Yes, I very much don't like Shostakovich too. It is all about self-deprecated vulgarity and even though I completely understand where he was coming from I am not a huge fan of this expressionism. Of course there are work in both of them which pretty much free from that, like Shostakovich piano music for instance. But with the rest of it I have the same feeling of "expectation of vulgarity". It's really oppresses me. It's like to listen good orchestra with horrible let's say horn section. When you listen and each second wait is that horns going to slide got nowhere, pretty much what BSO was on the end 0f 200s. It was so predictable and soft on time that I was actually laughing when I did it. Each freaking concert. Shostakovich is the same. Unquestionable super talented person but like an alarm clock here and there he never forget to squirt some demonstrable ugliness. Perhaps I am overly sensitive to it because it's very much remind me my ugliness and me. One way or another I tend to not like it...


"I wish I could score everything for horns." - Richard Wagner. "Our writing equipment takes part in the forming of our thoughts." - Friedrich Nietzsche
01-15-2022 Post does not mapped to Knowledge Tree
steverino
Posts 347
Joined on 05-23-2009

Post #: 8
Post ID: 26681
Reply to: 26680
Lifestyles of the rich and vulgar
The subject of vulgarity in art gets confused with bad taste and satire, so I am not sure which exactly you mean. For example Mahler seems to me to have many instances of bad taste and satire but seldom any significant vulgarity. Tchaikovsky not so much satire but bad taste and vulgarity occasionally  Prokofiev extremely and bitingly satirical not so much vulgar or in bad taste. Bartok seems fairly similar to Prokofiev. Shostakovich had all three. Rimsky and Glazunov did not have satire, vulgarity or bad taste. But Prokofiev could write music that was not at all satirical so I would think that even people with a 19th C bias could appreciate those. So I guess Rimsky and Glazunov would be OK with you at least in terms of not being objectionably vulgar or even have bad taste or satire.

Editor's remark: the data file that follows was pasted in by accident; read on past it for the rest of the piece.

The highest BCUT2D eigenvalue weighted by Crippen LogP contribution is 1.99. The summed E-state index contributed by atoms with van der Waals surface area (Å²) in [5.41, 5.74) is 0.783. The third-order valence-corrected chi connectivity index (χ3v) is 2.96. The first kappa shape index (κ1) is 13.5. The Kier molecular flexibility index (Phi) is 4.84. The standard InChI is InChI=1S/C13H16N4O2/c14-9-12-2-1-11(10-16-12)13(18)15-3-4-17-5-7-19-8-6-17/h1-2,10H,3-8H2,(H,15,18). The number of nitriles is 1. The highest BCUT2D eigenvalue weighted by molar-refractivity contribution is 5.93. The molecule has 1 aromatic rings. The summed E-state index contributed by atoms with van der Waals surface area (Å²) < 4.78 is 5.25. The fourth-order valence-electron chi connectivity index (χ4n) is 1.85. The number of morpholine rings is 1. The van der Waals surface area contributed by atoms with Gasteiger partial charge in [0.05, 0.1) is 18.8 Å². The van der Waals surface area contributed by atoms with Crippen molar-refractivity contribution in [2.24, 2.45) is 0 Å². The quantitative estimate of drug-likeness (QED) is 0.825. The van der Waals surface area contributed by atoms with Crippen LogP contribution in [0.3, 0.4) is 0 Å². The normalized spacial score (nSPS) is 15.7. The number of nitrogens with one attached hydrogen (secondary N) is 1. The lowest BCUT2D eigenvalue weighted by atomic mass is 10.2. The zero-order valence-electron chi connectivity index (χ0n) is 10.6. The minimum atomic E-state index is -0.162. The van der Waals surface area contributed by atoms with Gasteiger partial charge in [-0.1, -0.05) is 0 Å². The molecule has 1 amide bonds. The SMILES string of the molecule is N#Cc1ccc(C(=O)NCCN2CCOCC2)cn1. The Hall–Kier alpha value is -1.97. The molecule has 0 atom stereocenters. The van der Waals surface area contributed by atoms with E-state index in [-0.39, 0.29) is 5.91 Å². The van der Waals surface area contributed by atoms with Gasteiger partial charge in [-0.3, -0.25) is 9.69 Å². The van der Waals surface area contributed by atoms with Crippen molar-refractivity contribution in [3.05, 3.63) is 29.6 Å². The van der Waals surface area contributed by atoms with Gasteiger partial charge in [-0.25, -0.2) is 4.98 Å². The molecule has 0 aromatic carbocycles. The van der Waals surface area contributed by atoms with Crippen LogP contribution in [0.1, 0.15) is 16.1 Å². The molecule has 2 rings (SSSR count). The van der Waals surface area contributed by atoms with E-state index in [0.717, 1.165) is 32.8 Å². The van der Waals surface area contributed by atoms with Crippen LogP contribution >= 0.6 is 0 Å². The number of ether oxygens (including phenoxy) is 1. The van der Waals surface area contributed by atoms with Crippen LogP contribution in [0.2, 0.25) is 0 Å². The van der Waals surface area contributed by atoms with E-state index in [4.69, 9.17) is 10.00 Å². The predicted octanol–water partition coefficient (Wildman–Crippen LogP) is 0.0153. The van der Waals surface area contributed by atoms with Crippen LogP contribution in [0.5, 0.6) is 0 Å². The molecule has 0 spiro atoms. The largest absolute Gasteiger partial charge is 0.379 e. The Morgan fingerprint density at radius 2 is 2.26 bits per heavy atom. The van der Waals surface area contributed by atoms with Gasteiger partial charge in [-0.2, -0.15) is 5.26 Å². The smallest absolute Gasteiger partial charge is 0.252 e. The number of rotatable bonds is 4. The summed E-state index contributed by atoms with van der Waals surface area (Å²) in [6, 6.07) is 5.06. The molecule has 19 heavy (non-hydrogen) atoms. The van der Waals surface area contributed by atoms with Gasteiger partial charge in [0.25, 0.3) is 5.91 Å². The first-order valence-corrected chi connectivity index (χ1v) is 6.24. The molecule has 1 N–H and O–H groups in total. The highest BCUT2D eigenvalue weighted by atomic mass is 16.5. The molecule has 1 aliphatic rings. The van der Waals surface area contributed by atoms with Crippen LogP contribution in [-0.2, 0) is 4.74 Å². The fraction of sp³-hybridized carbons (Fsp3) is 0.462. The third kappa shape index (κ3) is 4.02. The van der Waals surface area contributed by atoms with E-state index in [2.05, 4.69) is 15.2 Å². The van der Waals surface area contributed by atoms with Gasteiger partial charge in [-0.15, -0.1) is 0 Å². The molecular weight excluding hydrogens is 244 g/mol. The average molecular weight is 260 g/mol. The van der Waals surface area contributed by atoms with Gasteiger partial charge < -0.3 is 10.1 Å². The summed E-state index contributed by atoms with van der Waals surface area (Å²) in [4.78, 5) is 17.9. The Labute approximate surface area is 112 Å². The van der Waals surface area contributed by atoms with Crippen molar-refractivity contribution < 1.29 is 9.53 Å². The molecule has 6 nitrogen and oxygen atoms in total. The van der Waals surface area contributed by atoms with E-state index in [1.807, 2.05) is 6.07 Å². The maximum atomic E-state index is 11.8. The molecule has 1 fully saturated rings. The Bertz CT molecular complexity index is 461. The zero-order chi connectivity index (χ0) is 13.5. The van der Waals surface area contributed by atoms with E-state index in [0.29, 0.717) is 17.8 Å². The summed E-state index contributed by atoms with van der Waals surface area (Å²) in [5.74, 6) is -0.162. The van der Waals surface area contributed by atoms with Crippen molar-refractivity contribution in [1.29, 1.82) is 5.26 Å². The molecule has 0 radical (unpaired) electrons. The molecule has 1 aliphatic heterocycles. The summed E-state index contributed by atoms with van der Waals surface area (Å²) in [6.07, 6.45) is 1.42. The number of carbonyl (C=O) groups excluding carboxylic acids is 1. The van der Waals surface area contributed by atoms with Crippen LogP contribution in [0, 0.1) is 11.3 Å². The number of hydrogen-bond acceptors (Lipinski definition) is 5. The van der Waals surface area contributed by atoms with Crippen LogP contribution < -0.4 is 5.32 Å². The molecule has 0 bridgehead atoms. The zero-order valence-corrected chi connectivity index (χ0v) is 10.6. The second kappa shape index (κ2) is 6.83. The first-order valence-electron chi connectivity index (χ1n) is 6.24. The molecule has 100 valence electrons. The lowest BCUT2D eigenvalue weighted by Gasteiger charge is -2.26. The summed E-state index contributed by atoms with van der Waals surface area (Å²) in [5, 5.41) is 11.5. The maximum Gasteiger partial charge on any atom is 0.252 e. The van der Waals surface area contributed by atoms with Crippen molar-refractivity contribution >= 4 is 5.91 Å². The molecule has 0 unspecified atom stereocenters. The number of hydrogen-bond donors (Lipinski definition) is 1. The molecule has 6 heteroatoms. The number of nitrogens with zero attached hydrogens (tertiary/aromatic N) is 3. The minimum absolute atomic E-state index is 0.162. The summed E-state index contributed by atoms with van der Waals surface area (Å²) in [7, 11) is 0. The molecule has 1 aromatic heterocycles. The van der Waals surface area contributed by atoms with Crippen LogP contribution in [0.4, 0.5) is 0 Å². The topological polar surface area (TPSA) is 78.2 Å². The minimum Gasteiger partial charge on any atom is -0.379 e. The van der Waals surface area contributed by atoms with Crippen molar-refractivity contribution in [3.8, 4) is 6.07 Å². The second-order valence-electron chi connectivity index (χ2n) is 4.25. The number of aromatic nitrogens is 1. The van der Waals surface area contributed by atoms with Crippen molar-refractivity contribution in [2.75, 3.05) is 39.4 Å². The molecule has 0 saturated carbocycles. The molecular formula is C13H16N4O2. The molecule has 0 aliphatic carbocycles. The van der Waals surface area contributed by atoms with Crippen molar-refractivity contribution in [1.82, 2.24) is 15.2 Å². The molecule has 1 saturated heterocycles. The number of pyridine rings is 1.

01-16-2022 Post does not mapped to Knowledge Tree
Romy the Cat


Boston, MA
Posts 9,966
Joined on 05-28-2004

Post #: 9
Post ID: 26682
Reply to: 26681
Mahler has plenty of vulgarity in my view
 steverino wrote:
The subject of vulgarity in art gets confused with bad taste and satire, so I am not sure which exactly you mean.
I meant what Brahms did not have.


"I wish I could score everything for horns." - Richard Wagner. "Our writing equipment takes part in the forming of our thoughts." - Friedrich Nietzsche
01-16-2022 Post does not mapped to Knowledge Tree
steverino
Posts 347
Joined on 05-23-2009

Post #: 10
Post ID: 26683
Reply to: 26682
Yeah Brahms was vulgar personally but not his music
Nor was he prone to bad taste or even satire. I have never been a big Brahms fan but his musical propriety has integrity.
01-16-2022 Post does not mapped to Knowledge Tree
Paul S
San Diego, California, USA
Posts 2,407
Joined on 10-12-2006

Post #: 11
Post ID: 26684
Reply to: 26683
Music/Composition vs. Composer vs. Performance/Performer
I hate when I'm listening to think of the composers, or performers themselves, in cases where their personal lives or politics were (are) vulgar, or even abhorant. Plenty of examples,  unfortunately. As for Brahms, we have discussed here that not all performers or performances make the most of the compositions. And this might apply to any number of composers, that one seldom hears their compositions rendered at their best. Back to the "20th C" notions, it seems like the conductor, at least, has to have a viable sense of "different" Music, itself. Where Mahler is concerned, there are huge demands on the orchestra, arguably disperportional to best results (think of inefficient speakers...).